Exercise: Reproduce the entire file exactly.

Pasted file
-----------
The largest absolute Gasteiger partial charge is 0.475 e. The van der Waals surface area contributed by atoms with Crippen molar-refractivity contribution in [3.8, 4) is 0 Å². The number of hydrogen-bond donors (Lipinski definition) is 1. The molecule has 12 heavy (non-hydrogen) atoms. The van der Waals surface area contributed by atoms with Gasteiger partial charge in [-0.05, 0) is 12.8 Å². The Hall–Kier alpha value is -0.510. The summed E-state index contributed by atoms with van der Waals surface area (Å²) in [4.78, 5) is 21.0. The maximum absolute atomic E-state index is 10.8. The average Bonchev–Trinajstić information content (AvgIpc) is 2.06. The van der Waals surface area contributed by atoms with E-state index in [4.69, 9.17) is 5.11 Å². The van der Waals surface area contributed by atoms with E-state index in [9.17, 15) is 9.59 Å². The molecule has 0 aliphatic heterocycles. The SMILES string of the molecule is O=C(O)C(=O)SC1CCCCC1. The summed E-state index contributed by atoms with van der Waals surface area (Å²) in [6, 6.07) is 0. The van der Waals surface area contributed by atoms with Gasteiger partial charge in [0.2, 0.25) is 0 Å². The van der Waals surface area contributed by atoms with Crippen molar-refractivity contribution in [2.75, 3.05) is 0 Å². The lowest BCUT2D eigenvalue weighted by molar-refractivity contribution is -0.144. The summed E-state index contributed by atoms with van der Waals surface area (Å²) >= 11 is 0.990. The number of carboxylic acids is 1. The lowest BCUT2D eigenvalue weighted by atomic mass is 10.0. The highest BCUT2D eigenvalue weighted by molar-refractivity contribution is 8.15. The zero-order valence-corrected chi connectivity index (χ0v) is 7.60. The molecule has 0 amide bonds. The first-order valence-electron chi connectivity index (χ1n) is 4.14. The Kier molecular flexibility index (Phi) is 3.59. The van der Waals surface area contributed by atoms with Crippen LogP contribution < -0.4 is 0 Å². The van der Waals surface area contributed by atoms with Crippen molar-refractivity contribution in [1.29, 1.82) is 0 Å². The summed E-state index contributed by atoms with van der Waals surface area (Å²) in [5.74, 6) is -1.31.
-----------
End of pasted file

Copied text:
The largest absolute Gasteiger partial charge is 0.475 e. The van der Waals surface area contributed by atoms with Crippen molar-refractivity contribution in [3.8, 4) is 0 Å². The number of hydrogen-bond donors (Lipinski definition) is 1. The molecule has 12 heavy (non-hydrogen) atoms. The van der Waals surface area contributed by atoms with Gasteiger partial charge in [-0.05, 0) is 12.8 Å². The Hall–Kier alpha value is -0.510. The summed E-state index contributed by atoms with van der Waals surface area (Å²) in [4.78, 5) is 21.0. The maximum absolute atomic E-state index is 10.8. The average Bonchev–Trinajstić information content (AvgIpc) is 2.06. The van der Waals surface area contributed by atoms with E-state index in [4.69, 9.17) is 5.11 Å². The van der Waals surface area contributed by atoms with E-state index in [9.17, 15) is 9.59 Å². The molecule has 0 aliphatic heterocycles. The SMILES string of the molecule is O=C(O)C(=O)SC1CCCCC1. The summed E-state index contributed by atoms with van der Waals surface area (Å²) in [6, 6.07) is 0. The van der Waals surface area contributed by atoms with Gasteiger partial charge in [0.2, 0.25) is 0 Å². The van der Waals surface area contributed by atoms with Crippen molar-refractivity contribution in [2.75, 3.05) is 0 Å². The lowest BCUT2D eigenvalue weighted by molar-refractivity contribution is -0.144. The summed E-state index contributed by atoms with van der Waals surface area (Å²) >= 11 is 0.990. The number of carboxylic acids is 1. The lowest BCUT2D eigenvalue weighted by atomic mass is 10.0. The highest BCUT2D eigenvalue weighted by molar-refractivity contribution is 8.15. The zero-order valence-corrected chi connectivity index (χ0v) is 7.60. The molecule has 0 amide bonds. The first-order valence-electron chi connectivity index (χ1n) is 4.14. The Kier molecular flexibility index (Phi) is 3.59. The van der Waals surface area contributed by atoms with Crippen LogP contribution < -0.4 is 0 Å². The van der Waals surface area contributed by atoms with Crippen molar-refractivity contribution in [1.29, 1.82) is 0 Å². The summed E-state index contributed by atoms with van der Waals surface area (Å²) in [5.74, 6) is -1.31.